The best way to obtain permission to take your child abroad is to ask for a letter from anyone else with parental responsibility giving you written permission to take the child abroad. We recommend including the names of all parties with parental responsibility and the full names of the children being taken abroad along with passport numbers. Please ensure that the letter is signed and dated.
You might be asked for the letter at a UK or foreign border, or if there's a dispute about taking a child abroad. The letter should include the other person's contact details and details about the trip.
It will also help if you have the following:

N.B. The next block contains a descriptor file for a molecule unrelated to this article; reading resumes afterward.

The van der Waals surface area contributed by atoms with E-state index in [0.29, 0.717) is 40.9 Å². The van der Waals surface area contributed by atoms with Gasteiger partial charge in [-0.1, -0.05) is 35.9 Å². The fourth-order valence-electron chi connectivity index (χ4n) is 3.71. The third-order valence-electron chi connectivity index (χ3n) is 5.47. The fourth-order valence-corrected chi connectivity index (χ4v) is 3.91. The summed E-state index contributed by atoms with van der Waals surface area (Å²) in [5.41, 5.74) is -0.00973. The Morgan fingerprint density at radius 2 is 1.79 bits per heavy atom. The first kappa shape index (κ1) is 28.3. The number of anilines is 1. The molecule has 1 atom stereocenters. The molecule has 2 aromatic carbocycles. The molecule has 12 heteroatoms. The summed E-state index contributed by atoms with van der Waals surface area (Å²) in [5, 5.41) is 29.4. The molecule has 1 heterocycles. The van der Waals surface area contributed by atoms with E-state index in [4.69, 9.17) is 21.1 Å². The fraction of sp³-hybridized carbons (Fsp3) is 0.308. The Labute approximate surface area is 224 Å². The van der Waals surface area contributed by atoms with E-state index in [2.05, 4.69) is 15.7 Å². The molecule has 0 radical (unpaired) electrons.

• Evidence of your relationship with the child, eg a birth or adoption certificate
• A divorce or marriage certificate, if you are a single parent but your family name is different from the child's
Taking a child abroad without permission is against the law and is child abduction, failure to obtain permission could result in a prison sentence.
How long can I take my child abroad without permission?
You can take a child abroad for a maximum of 28 days without getting permission if you have a child arrangement order that says the child must live with you. However, if there is a court order in place that states you are not allowed to take the child out of the country then this must be adhered to.
If there is any confusion or you are unsure of your rights and responsibilities you can contact your local family court to clarify your current legal situation. They will be happy to help you navigate this confusing legal minefield.
I can't get permission from everyone with PR what can I do?